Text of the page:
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May 30, 1986 - Image 1

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Michigan Daily, 1986-05-30

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Summer Weekly Edition
4v Non-Profit Org.
US.POSTAGE
n 4:3tttluPAID
Ann Arbor, Mf
PERMIT NO. 13
Ninety-six years of editorial freedom

Vol. XCVI - No. 4-S oight

Ann Arbor, Michigan - Friday; May 30,

1986 Sixteen Pages
Panel asks
for costly
new classes
academic year.
New cour es stresng critical The courses would differ from stan-
dard classes in their emphasis on
thinking proposed by a special LSA critical thinking, Eagle said. This
panel would cost at least $1 million to would involve not only teaching
fully implement, according to LSA of- students about a topic, but also
ficials. They are pursuing several teaching thenrhow to learn.
avenues of raising the money. ACCORDING TO Eagle the report
The Blue Ribbon Commission, proposes 20 large "planet courses"
established in December of 1983 to per semester which would ac-
improve undergraduate education at .comodate approximately 200 students
the University, has also suggested each. A professor or team of
reviews of some departmental con- professors would run each of the cour-
centration programs. Another ses. Smaller sections would be taught
proposal that would narrow be graduate teaching assistants.
distribution requirements in-all Under the SKILL plan, students
departments is already beig im- would take three planet courses and
plemented. then a smaller seminar in the first or
THE COMMISSION, which con- second semester of their sophomore
isted of six faculty members, one year. While there are already some
administrator, and one student, has college courses that stress critical
submitted its final report to the LSA thinking there is no comparable
Executive Committee. The report, program elsewhere, Eagle said.
which has not been publicly released, The Commission did not come up-
also dealt with non-curricular issues with a specific plan for implementing
such as financial aid, admissions the proposal and there are differences
policy, and the role of counseling. o pno ewe omsinmm
Accrdig t comisionmemer ersover how it should be ap-
and Slavic Languages and Literature proached
Prof. Herbert Eagle, the new course Jack Meiland, commission member
program - under the acrnonym and LSA associate dean for
SKILL (Skill and Knowledge in Curriculum and long range planning,
Lifetime Learning) -mwould ideally S lu Pa gel
consist of 30 to 40 courses each See BLUE, Page 4

LSA senior Ann Machala relaxes in the Arb on her day off from Kline's department store. "The Arb is a great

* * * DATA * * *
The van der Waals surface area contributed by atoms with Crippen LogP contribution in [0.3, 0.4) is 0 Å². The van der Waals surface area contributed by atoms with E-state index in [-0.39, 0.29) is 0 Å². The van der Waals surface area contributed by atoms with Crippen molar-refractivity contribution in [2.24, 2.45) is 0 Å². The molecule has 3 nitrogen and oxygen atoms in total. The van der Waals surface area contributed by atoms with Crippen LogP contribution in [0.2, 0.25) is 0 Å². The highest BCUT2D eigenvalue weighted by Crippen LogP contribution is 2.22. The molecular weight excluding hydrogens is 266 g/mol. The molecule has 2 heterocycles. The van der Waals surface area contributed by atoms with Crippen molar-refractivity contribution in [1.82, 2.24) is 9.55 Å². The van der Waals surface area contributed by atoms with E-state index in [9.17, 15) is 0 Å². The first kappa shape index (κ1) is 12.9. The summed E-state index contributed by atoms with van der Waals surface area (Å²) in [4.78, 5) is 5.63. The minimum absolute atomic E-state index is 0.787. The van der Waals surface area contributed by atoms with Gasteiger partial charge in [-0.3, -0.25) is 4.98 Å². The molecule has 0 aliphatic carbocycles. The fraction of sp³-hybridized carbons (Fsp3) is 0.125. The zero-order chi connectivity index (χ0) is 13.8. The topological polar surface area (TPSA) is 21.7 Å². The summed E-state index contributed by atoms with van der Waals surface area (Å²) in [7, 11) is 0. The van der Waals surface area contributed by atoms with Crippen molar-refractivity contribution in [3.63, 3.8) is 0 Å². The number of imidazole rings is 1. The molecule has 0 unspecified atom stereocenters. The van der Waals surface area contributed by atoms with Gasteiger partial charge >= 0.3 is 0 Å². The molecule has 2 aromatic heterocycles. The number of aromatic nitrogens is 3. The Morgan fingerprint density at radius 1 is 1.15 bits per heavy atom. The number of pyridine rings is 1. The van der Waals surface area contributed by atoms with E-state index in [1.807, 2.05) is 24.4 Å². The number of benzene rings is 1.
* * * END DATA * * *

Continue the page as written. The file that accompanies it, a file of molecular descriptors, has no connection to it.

place to hang out and get sun," she said.
Ann ArborM-ites bring
Arb to life in summer
By ELLEN FIEDELHOLTZ reserve which encourages both pen- while others use it as a place to party
Nichols Arboretum, or the Arb as it siveness and playfulness. down," said Gil Jaeger, the curator
s affectionately referred to by most "Some people leisurely stroll and superintendantof the Arb.
Ann Arborites, is a 144 acre wildlife through the Arb and observe wildlife See STUDENTS, page 11

'U' Terrace may picket after losing parking

By ELLEN FIEDELHOLTZ
Residents of a University housing
unit may picket the opening of the
new University hospital to protest the
loss of paking to the new medical
complex.
Residents of University Terrace, a
housing unit for married couples, is
located between the new hospital and
the Arb. Residents demanded in a
memo that all 123 parking spaces
previously reserved for them be
returned.
ERIC LUSKIN, DIRECTOR OF
MARRIED HOUSING, SAID "this
request is unreasonable. There never
was one parking space per apar-
tment." While all residents are given
parking permits, parking spots are
not guaranteed.

Residents also asked that no
buildings be torn down in order to
make room for more parking spaces.
The University Housing Office
originally suggested two 'U' Terrace
buildings be demolished to accom-
plish this, but realized that this was
an unacceptable solution, in lightof
the present housing crunch in Ann
Arbor.
THE RESIDENTS also asked to be
consulted on any future plans for
development of the 'U' Terrace area.
While Luskin said this demand was
unreasonable, he noted the future of
the area would depend on the needs of
the hospital.
'U' Terraces proximity to the new
hospital makes it the ideal place for
medical center expansion, Luskin
said.

"It seems to be U Terrace is the housing, said hundreds of people will
only place left for them to expand still need parking, despite plans to
whether it is in five years of twenty." build yet another parking structure
IN ADDITION, housing' on Glen Street.
studies indicate $1.8 million
of plumbing and electrical Residents of U Terrace were also
repairs will be needed in bothered by the refusal of hospital
the next two years to administrators to talk to them direc-
restore the forty- tly. Instead, the hispital negotiated
year-old housing unit. through Luskin and Foulke of the
A new Northwood unit on north cam- housing office.
pus may be more economical than
repairing U Terrace. Luskin said this was reasonable,
'U' TERRACE residents are not the since the family housing office serves
only ones affected by the parking essentially as a landlord for U
crunch. Hospital employees have Terrace residents.
been told they can no longer park in Although the parking protest is the
the area, and were instructed to park immediate concern of the residents,
in a lot on FUller road, then take a spokesman Jerry Huntley said all the
shuttle bus to work. rights of the tenants must be
Dave Foulke, associate director of safeguarded.

Duderstadt
...genius or autocrat?
See Story, Page 3

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